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'Pentagon's War --for Turf'

August 10, 1986

This letter is in response to Rep. Les Aspin's (D-Wis.) article (Editorial Pages, Aug. 5), "Pentagon's Constant War--for Turf." It seems to me that Aspin would do his constituents and the rest of this country well by concentrating on the congressional rivalries that "gum the works and must be curbed."

I have just retired from the U.S. Air Force after serving both as an enlisted member and as an officer. I left after the minimum time allowed for retirement not because of the service bureaucracy (which certainly is alive, as it is in any profession), but because I was tired of bowing to the whims and desires of every congressman and the staffs who thought they could get their names in the newspapers by making a "Congressional Inquiry" into every little glitch in the system.

The bureaucracy that Aspin complains about is not one that has simply evolved, but one that has been generated by the archaic budgeting and planning system that Congress has levied on the Department of Defense. I cannot count the number of times I've made the statement that "If civilian businesses were run this way, they would be out of business within a year." The system encourages the services to bid against each other for the dollars Congress grudgingly doles out. The system is at the mercy of congressional interests, not service interests.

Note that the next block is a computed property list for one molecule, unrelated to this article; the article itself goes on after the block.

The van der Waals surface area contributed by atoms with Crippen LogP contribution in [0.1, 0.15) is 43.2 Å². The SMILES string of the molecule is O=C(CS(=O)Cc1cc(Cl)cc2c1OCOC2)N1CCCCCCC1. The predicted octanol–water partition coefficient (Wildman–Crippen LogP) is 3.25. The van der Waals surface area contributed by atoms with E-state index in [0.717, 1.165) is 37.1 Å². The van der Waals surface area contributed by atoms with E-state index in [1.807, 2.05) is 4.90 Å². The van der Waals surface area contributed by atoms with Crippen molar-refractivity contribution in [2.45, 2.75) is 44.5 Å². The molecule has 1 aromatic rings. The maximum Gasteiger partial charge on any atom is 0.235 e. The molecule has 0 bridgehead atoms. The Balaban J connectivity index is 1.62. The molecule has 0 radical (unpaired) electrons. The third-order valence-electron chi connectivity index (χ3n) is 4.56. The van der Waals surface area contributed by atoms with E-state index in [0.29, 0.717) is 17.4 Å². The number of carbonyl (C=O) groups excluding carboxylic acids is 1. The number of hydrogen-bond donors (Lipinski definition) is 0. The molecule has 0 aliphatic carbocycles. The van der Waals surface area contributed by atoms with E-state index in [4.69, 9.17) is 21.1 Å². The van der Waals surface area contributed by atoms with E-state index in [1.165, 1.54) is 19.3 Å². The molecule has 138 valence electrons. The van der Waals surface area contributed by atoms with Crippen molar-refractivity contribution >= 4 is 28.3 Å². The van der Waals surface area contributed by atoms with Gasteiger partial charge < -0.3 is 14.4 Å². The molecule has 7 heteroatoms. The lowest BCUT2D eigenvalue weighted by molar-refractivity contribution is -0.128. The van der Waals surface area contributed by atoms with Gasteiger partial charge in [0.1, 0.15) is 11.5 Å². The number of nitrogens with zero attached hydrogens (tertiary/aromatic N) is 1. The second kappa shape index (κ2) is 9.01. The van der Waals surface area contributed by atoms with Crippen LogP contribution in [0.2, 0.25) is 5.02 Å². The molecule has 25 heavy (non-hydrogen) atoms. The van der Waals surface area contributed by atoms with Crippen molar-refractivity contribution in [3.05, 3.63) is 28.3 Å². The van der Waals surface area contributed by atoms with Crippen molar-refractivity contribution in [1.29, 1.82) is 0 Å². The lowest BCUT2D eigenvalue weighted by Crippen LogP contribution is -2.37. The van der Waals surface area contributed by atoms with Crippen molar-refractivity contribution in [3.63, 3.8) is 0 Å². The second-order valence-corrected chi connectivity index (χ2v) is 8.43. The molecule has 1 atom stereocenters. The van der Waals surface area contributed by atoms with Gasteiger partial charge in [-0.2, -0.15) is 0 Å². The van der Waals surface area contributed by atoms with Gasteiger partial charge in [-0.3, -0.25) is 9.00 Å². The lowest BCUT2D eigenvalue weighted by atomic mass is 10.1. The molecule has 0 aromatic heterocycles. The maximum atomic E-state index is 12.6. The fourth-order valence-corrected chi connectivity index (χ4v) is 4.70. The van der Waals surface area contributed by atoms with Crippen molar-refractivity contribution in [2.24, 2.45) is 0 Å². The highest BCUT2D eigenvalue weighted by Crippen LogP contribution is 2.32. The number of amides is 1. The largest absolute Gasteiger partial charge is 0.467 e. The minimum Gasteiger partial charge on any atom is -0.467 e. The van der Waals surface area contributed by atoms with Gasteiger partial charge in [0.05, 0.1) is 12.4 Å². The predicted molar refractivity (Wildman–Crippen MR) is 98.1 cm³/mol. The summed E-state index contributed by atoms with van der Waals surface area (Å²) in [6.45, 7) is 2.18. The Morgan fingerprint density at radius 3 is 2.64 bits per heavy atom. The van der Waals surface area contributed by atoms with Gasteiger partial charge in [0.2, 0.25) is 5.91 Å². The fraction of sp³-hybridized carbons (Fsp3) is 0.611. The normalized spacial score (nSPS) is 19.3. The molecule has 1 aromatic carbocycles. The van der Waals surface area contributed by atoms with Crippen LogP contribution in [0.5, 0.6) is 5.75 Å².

Aspin also states that mostly retired officers complain to him ". . . bitterly about the system." Why mostly retired officers? Because Congress forbids active-duty personnel to get involved in political activities, which the "system" most certainly is.

This, Aspin so conveniently forgets, is another right service personnel give up in serving their country. He has used this over and over again to attack the military, knowing that we cannot rebut his accusations. This rebuttal process is left to the civilian heads of the services who are political appointees. And so it all comes down to politics.

The vast majority of military personnel, both enlisted and officer, are dedicated to serving the country, and not to sitting around, as Aspin would lead us to believe, dreaming up ways to get themselves promoted regardless of what effect they have on the country.

I'm proud to have served 20 years in the military; my only regret is that I was not allowed to speak up against opportunists like Congressman Aspin earlier.

JOHN F. BURKE

Lompoc

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